Singh also influenced the awarding of contracts to two other Singh3 employees while he was still the contractual project manager, investigators said, including being present for an interview, directing work orders to be handled for the better. ‘adapting to Singh3 employees and ultimately directing the contract award of at least one of the employees.

According to TRS spokesperson Dave Urbanek, Singh3 employees were sub-contractors to two anonymous suppliers that TRS keeps constantly on call in order to expedite the filling of vacancies, which pointed out that the fund pension fund had completely overhauled its procurement protocols as a result of the investigation.

Even with outsourced Singh3 employees coming from another vendor, an anonymous TRS employee began to be suspicious of Singh’s behavior, the report said, and began to request information about the outsourcers from the outsourcers. treating TRS at the end of July 2019.

But several days after that, Singh officially started working full-time as CIO of TRS on August 5, 2019, earning $ 220,000 per year. The day before, Singh provided TRS with a letter stating that he was “resigning from his posts at Singh3 and severing all ties, financial interests and management control with the company.”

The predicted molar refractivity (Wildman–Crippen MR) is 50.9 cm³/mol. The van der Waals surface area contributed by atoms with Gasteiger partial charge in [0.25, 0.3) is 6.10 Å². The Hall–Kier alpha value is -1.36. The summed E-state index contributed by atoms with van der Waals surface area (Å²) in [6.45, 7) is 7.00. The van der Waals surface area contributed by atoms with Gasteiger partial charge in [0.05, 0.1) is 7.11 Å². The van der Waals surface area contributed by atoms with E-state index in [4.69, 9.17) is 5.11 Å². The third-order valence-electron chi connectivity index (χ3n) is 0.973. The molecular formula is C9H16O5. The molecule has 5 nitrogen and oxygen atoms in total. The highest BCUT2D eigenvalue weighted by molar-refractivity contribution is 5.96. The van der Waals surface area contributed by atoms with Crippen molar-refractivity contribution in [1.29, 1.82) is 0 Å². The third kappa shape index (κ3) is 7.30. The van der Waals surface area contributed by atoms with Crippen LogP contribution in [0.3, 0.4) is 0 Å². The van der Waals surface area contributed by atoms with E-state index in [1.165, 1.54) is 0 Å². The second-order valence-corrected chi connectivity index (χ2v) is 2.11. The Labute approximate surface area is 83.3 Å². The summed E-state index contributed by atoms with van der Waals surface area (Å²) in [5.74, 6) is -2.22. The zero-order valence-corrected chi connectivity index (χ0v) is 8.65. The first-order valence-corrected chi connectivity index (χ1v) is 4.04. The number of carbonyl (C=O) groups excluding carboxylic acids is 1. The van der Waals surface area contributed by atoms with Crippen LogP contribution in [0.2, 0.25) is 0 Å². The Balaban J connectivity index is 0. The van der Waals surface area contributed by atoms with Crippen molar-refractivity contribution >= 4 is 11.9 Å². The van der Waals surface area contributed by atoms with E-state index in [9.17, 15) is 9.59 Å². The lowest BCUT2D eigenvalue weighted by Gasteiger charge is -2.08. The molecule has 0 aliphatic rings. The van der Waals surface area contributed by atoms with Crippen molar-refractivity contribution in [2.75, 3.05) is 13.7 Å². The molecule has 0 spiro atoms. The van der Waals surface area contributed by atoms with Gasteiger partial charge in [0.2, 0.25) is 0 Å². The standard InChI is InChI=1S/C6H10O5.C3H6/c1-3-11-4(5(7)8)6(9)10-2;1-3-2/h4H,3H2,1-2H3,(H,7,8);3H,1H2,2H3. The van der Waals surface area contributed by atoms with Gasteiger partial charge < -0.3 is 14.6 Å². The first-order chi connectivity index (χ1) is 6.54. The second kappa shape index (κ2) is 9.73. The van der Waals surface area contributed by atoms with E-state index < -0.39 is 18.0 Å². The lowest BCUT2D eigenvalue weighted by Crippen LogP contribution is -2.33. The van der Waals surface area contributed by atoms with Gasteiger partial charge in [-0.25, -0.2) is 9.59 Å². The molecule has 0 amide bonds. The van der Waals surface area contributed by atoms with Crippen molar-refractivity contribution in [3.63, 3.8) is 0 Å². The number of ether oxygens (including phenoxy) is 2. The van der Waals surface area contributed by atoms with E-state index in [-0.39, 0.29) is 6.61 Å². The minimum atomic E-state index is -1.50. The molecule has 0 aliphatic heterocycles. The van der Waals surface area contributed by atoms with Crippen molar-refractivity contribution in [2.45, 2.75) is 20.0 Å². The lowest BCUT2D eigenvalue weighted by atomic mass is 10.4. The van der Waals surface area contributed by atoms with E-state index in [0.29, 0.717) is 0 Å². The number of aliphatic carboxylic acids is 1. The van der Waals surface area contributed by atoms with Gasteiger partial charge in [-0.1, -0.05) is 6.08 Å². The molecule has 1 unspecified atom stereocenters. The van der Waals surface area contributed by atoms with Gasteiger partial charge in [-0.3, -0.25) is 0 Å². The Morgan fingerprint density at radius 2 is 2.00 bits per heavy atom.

During an internal investigation, TRS officials and later OEIG investigators discovered this was not true.

Singh remained involved in his business

Six months after starting as a CIO, Singh was still officially registered as a commercial agent on Singh3 company registration with the state of Georgia, where the company is based. Although Singh said he ceded Singh3’s bank account to his family members who took over the business, he never transferred his shares to his family members.

Additionally, according to accounts cited by the OEIG during the investigation, Singh3 made over $ 30,000 in payments to a credit firm through transactions referencing Singh even after he became a full-time employee of TRS.

Despite this, Singh gave a final contract to a Singh3 employee after starting as CIO, this time awarding someone a contract for a business analyst position Singh admitted he said the team rating had “good skills”. Singh also asked the suspicious and anonymous TRS employee to remove another vendor from the search process.